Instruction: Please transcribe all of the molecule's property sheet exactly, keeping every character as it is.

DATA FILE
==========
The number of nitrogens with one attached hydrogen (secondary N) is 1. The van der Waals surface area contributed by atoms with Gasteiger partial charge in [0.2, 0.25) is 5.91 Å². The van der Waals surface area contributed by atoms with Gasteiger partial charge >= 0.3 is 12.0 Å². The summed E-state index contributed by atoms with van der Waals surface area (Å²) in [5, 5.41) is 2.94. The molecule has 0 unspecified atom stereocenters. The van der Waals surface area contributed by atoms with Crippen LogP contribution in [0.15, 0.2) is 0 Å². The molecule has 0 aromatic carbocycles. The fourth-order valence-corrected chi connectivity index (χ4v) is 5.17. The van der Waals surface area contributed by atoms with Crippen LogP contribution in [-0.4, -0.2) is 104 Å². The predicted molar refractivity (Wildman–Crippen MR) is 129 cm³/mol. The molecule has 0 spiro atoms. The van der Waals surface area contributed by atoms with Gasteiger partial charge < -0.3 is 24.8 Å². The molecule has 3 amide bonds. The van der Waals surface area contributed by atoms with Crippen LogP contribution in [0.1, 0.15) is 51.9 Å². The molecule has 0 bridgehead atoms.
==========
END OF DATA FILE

The number of nitrogens with one attached hydrogen (secondary N) is 1. The van der Waals surface area contributed by atoms with Gasteiger partial charge in [0.2, 0.25) is 5.91 Å². The van der Waals surface area contributed by atoms with Gasteiger partial charge >= 0.3 is 12.0 Å². The summed E-state index contributed by atoms with van der Waals surface area (Å²) in [5, 5.41) is 2.94. The molecule has 0 unspecified atom stereocenters. The van der Waals surface area contributed by atoms with Crippen LogP contribution in [0.15, 0.2) is 0 Å². The molecule has 0 aromatic carbocycles. The fourth-order valence-corrected chi connectivity index (χ4v) is 5.17. The van der Waals surface area contributed by atoms with Crippen LogP contribution in [-0.4, -0.2) is 104 Å². The predicted molar refractivity (Wildman–Crippen MR) is 129 cm³/mol. The molecule has 0 spiro atoms. The van der Waals surface area contributed by atoms with Gasteiger partial charge < -0.3 is 24.8 Å². The molecule has 3 amide bonds. The van der Waals surface area contributed by atoms with Crippen LogP contribution in [0.1, 0.15) is 51.9 Å². The molecule has 0 bridgehead atoms.